Half of all litter fines issued in the county’s two tidiest towns

Half of all litter fines issued in the county’s two tidiest towns
Main street, Ballincollig. Picture: Eddie O'Hare

MORE than 50% of all litter fines handed out in Cork County last year were in the two of the cleanest areas in the county, Ballincollig and Fermoy.

Fermoy was crowned the cleanest town in the country in the 2018 Irish Businesses Against Litter (IBAL) survey while Ballincollig won a Gold Medal in the 2018 Tidy Towns.

Ballincollig, which is becoming part of Cork city in the upcoming boundary changes, was also named Ireland’s Tidiest Large Urban Centre in 2018.

A total of 501 fines were issued across the 12 month period of 2018 for the entire Cork County.

Of these fines, 162 (32%) were issued in Ballincollig and 99 (20%) were issued in Fermoy.

For the entire area of West Cork, just 18 fines were issued over the year and in Blarney/Macroom just 17 were handed out.

Of the fines handed out for 2018, 267 were paid and 80 were sent forward for prosecution.

Fianna Fáil Councillor Gobnait Moynihan called for more effective deterrents to end illegal dumping.

At Cork County Council Southern Division meeting, Councillor Moynihan queried the figures put before Council in regards to fines issued in the Municipal District of Macroom/Blarney.

“It’s clear to be seen there is dumping going on roadside and quiet country roads, like Warrenscourt, Raleigh and Ceim and Tariff to name a few. Seventeen fines in a year does not seem like a lot issued for such a big area,” she said.

“There just doesn’t appear to be enough of a deterrent to put people off continuing dumping their waste.”

A report from the Cork County Council Chief Executive showed that 2145 fly-tipping complaints were investigated by Cork County Council in 2018 and of this 102.8 tons of waste was removed.

West Cork Sinn Féin Councillor Paul Hayes said fly-tipping was an issue in West Cork and he would be bringing up the stark contrast in figures between West Cork and Ballincollig and Fermoy with the council.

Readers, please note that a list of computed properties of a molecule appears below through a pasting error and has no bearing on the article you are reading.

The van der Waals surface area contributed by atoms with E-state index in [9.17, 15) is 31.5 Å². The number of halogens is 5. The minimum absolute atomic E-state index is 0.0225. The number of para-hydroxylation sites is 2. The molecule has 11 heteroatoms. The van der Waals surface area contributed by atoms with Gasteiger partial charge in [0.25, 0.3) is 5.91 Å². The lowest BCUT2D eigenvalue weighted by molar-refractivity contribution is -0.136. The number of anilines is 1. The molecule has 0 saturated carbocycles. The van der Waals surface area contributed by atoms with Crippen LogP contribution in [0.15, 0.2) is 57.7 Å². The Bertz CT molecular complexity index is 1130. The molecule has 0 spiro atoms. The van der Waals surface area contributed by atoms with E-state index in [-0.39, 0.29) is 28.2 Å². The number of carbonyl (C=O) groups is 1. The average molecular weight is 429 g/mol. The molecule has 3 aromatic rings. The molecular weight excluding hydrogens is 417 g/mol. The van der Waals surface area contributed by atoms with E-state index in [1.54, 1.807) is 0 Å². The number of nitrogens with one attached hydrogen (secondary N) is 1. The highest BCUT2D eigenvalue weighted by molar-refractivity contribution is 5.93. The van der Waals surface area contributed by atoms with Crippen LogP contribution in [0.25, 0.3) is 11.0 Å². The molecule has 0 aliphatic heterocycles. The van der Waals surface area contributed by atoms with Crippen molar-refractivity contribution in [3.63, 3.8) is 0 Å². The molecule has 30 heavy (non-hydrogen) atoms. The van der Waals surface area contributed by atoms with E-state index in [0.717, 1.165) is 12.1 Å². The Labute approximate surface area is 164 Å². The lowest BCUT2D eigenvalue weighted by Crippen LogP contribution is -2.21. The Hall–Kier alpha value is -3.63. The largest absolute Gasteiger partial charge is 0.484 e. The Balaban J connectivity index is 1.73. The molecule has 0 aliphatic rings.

Mr Hayes said that he had looked for CCTV for West Cork areas that proved popular for dumping, such as wooded areas and beaches.

Locals involved in keeping Fermoy tidy have found CCTV to be of enormous benefit.

Paul Kavanagh, project manager for Fermoy Tidy Towns, said dumping in the town took a nosedive once CCTV cameras were installed at key points as part of a nationwide Anti-Dumping Initiative.

“Since those cameras went in the word is out,” he told the Echo. “It is working and the Council are on the ball about following up and checking cameras.”

But so far, Mr Hayes’ calls for similar measures in West Cork have not been successful.

The Councillor also said that it was an awful pity that the work of the council and voluntary groups were undermined by people dumping rubbish and littering.

“It is a huge contradiction, you have people doing community work cleaning up the area and then you have people intent on wrecking that by throwing stuff out the window of a car,” he said.

Mr Hayes said the detection rate for this type of crime was poor and more needed to be done to tackle the issue, but he acknowledged it is a personal responsibility issue as well.

“People shouldn’t be dumping rubbish at the side of the road,” Mr Hayes said.

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